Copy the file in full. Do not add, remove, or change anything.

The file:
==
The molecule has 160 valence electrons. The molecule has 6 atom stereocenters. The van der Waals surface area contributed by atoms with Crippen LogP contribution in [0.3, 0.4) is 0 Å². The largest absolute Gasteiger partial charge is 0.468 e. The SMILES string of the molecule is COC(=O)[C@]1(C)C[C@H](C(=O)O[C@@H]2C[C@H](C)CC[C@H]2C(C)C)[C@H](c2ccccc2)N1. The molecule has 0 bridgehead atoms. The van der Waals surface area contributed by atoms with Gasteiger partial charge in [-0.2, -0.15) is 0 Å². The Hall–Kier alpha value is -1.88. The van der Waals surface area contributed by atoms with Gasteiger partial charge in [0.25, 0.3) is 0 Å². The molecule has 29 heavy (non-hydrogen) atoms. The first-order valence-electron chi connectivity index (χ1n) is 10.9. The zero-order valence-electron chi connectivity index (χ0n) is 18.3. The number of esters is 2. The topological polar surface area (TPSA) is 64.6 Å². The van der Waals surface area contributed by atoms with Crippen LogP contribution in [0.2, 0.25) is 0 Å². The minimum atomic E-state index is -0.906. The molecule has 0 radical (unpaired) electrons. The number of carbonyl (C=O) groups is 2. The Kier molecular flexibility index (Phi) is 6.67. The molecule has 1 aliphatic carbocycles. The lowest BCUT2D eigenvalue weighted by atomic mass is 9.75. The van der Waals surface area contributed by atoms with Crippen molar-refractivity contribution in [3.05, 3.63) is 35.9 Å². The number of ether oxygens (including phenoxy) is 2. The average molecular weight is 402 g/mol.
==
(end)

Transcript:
The molecule has 160 valence electrons. The molecule has 6 atom stereocenters. The van der Waals surface area contributed by atoms with Crippen LogP contribution in [0.3, 0.4) is 0 Å². The largest absolute Gasteiger partial charge is 0.468 e. The SMILES string of the molecule is COC(=O)[C@]1(C)C[C@H](C(=O)O[C@@H]2C[C@H](C)CC[C@H]2C(C)C)[C@H](c2ccccc2)N1. The molecule has 0 bridgehead atoms. The van der Waals surface area contributed by atoms with Gasteiger partial charge in [-0.2, -0.15) is 0 Å². The Hall–Kier alpha value is -1.88. The van der Waals surface area contributed by atoms with Gasteiger partial charge in [0.25, 0.3) is 0 Å². The molecule has 29 heavy (non-hydrogen) atoms. The first-order valence-electron chi connectivity index (χ1n) is 10.9. The zero-order valence-electron chi connectivity index (χ0n) is 18.3. The number of esters is 2. The topological polar surface area (TPSA) is 64.6 Å². The van der Waals surface area contributed by atoms with Crippen LogP contribution in [0.2, 0.25) is 0 Å². The minimum atomic E-state index is -0.906. The molecule has 0 radical (unpaired) electrons. The number of carbonyl (C=O) groups is 2. The Kier molecular flexibility index (Phi) is 6.67. The molecule has 1 aliphatic carbocycles. The lowest BCUT2D eigenvalue weighted by atomic mass is 9.75. The van der Waals surface area contributed by atoms with Crippen molar-refractivity contribution in [3.05, 3.63) is 35.9 Å². The number of ether oxygens (including phenoxy) is 2. The average molecular weight is 402 g/mol.